Retire Early, Enjoy Life Now
I have wanted to retire early since I first tasted the awful flavor of working (for someone else), but eventually I realized that retirement isn’t what I ultimately want. Not your traditional retirement, anyway, defined as follows:
Retirement: Growing old and sitting on your ass in Florida waiting to die, eating the blue plate special for dinner at 4 pm at the strip mall diner. – Oxford English Dictionary.
No thanks, OUT on that.
I am an optimist, but I know that old age and the hyperbolic scenario described above are conditions that even optimism won’t save me from, so I am rethinking retirement as an end-of-life event. This is not a new idea. Young adults in Europe traditionally take a year off to travel the world after university. Regardless, I think it is a challenge for Americans to think about giving up a year’s worth of earnings in exchange for a year’s worth of unmatched life experience.
The logical argument for rethinking retirement.
Saving up while working your balls off for someone else for 40 years in the hope that you will enjoy the last 20 years of your life cautiously spending your deflated earnings on the meager entertainment that your body can still handle is not a calculated/smart decision, it’s just the accepted way of doing things. Deflation is going to hit not only my pocketbook at the age of 60 to 80, it’s also going to hit my capacity to have fun.
(money earned over 40 years) x ( chance of surviving ) x ( deflation money ) x ( deflation fun) = expected enjoyment value of retirement
I personally have never met an old man that is happier than an energetic 20-something; old people just can’t do as much because the older body doesn’t have the capacity. I’m sure there are exceptional persons who challenge this rule, but I’ll bet that few will break it (the crazy juice man with the fire hazard eyebrows comes to mind).
Hi, I’m Jack LaLanne
The other reality that pushes me to rethink retirement, beyond decreased capacity for enjoyment and decreased spending power (due to inflation and lifespan uncertainty), is that there are absolutely no guarantees that I will even make it to the traditional retirement age. Too many people die tragically before age 60 for me to believe with certainty that I will make it there unscathed and ready to finally enjoy the fruits of my tireless labor over the past 40 years. These thoughts have led me to consider the alternative to the standard path toward retirement: mini-retirements.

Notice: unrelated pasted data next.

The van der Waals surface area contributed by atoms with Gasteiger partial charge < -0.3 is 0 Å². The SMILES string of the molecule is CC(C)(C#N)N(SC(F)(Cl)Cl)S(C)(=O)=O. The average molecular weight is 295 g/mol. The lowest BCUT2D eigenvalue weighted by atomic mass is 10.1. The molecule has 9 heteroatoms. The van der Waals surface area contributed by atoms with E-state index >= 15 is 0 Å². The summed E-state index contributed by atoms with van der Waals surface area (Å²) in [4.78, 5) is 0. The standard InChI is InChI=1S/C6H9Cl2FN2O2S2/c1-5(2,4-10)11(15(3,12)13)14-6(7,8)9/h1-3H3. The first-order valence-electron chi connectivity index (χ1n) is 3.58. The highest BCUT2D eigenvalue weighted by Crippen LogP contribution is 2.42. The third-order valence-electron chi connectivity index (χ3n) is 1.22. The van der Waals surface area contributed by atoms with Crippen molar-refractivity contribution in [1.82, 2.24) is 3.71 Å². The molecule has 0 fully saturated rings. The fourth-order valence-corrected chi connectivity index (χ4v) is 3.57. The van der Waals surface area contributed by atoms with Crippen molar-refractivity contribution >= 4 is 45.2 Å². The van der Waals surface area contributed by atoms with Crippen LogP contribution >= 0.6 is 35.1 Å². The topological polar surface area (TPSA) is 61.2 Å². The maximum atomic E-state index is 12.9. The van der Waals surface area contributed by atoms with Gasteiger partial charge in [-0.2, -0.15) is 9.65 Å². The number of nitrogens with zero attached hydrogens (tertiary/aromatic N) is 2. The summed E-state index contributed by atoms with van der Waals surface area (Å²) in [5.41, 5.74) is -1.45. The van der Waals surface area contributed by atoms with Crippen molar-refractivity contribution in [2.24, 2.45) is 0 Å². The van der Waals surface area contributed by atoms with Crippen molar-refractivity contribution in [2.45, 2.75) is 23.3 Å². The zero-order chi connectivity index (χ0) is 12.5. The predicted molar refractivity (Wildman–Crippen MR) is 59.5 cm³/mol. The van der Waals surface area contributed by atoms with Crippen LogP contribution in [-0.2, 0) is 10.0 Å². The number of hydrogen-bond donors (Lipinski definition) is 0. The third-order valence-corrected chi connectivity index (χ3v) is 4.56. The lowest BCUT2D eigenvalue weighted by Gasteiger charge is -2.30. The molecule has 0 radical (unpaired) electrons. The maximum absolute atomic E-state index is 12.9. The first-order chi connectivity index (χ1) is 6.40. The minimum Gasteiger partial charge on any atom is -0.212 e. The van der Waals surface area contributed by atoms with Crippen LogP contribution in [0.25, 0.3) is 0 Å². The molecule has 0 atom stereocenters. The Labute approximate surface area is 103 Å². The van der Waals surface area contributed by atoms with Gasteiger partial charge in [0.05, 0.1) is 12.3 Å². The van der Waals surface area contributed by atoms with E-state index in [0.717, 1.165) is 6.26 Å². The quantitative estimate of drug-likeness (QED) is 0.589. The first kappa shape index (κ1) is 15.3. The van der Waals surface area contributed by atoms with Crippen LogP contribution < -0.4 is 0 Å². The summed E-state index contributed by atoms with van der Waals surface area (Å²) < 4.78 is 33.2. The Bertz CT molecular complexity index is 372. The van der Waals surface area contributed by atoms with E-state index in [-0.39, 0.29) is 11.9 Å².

Lets get cliché for a second: Life is about the journey, not the destination.
Retirement is often discussed as a destination, an end goal. This end goal is the justification of 40 years of work endured as a “means to an end.” I’ve already stated above that I don’t see retirement as one of my goals, so I have no justification for the 40 years of uninterrupted work. My goal is to live a life full of fantastic experiences and memories with my amazing friends and family and end up wherever that journey takes me. There is no destination; the journey is over when I’m gone from here. My goal is to maximize the journey, and mini-retirements are how I think I can squeeze as much life out of life as possible.
I’ve already taken my first mini-retirement. I spent 4 months in Brazil when I was 20, surfing, learning Portuguese, traveling, and drinking heavily. I plan to take my second mini-retirement with my wife in 2012. We are planning on traveling to places that we will not be able or comfortable going to when we are older and have children. We also want to go to destinations that we could not easily visit on more traditional vacations when we return to the US for more traditional living circumstances. We plan to take a year off from our jobs for this journey and will be teaching, volunteering, relaxing, eating, bonding, and learning about ourselves and other cultures and hopefully developing a perspective on life that we couldn’t have gotten without going beyond our comfort zone. To reacclimatize in 2013, we plan to come back to Chicago to settle ourselves and then figure out what the next chapter holds.
I encourage you to try this thought experiment: Consider for 30 seconds why you are planning for a traditional retirement. If you are confident that the traditional retirement is best for you, great–just have a reason. If you want to change your mind and take a mini-retirement, drop a comment and let me know–we can meet up in 2012! Or, if you know someone who wants to sublet a furnished unit on Chicago’s north side on the cheap, let me know, because I know a cool guy who needs a tenant…
If these ideas sound familiar, that’s because this post is heavily influenced by Tim Ferriss’s book The 4-hour Workweek. If you haven’t read it, and this was interesting in the slightest to you, I suggest picking it up. If you hated this post, don’t bother; you will think it’s idealistic tripe.